When Maria Matarelli and Peter Stevens started to collaborate on Personal Agility, they did market research to find out what people wanted from a better way of organizing work. Especially from companies, they heard “Perform with Precision,” that is, people need to get done what they are supposed to do when they are supposed to do it. Today’s case examines how The Personal Agility System fulfills that promise.

“The first customer call ruins your plan for the day!”

— Larry Pakieser

Larry Pakieser has been an Independent Contractor based in Denver, Colorado since 2016. Prior to that, he worked over 40 years in commercial service companies, focused on operations. Everything from commercial services and fire system installation to IT Services.

“My current problem is getting things done, and getting them done on time whether for personal, professional or client projects. All my previous attempts were based on managing time. The nature of the services business: you come into the office and the first customer call ruins your plan for the day. As a service provider, you are focused on what matters to other people, not on what matters to you.”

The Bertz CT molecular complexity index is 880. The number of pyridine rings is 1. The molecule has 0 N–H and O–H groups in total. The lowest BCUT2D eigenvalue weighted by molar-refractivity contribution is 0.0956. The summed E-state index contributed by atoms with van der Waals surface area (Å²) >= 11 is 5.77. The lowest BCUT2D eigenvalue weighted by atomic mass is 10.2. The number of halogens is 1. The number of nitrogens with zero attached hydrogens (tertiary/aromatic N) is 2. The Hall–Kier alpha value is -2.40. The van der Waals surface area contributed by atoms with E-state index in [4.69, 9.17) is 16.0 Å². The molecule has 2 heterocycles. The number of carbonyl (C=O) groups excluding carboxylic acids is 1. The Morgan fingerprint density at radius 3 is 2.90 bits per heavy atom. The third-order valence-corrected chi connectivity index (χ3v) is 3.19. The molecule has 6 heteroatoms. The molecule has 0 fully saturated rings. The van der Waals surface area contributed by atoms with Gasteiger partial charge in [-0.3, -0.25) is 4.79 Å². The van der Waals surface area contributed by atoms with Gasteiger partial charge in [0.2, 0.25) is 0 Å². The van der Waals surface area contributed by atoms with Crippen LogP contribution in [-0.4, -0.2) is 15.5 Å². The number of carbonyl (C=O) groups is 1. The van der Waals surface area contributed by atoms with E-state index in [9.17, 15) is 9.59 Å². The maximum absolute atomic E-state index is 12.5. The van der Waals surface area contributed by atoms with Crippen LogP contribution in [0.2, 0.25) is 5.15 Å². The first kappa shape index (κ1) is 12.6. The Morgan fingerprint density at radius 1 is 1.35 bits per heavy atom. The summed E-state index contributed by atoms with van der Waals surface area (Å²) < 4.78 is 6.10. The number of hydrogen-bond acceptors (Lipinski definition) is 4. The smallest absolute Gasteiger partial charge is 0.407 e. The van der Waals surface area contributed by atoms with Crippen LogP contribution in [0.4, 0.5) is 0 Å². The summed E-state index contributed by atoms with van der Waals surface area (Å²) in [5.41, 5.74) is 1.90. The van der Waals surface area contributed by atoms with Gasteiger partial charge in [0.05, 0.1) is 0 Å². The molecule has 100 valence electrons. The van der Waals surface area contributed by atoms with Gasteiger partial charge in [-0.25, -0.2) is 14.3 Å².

“I don’t like unfinished work. Most of my projects were not finishing or not finished on time. I wanted a system that is simple and robust in guiding me to delivering results ≥ 90% on-time. I wanted to select clients with projects that align to my “what really matters” and with clients who hold values that are compatible with mine.”

I’m in the 75-100% range for timely completions over the last 4 weeks. That’s up from my 2020 First Quarter average of only 24% completion. I’ve already walked away from one potential client because there was no clarity and a huge values mismatch.”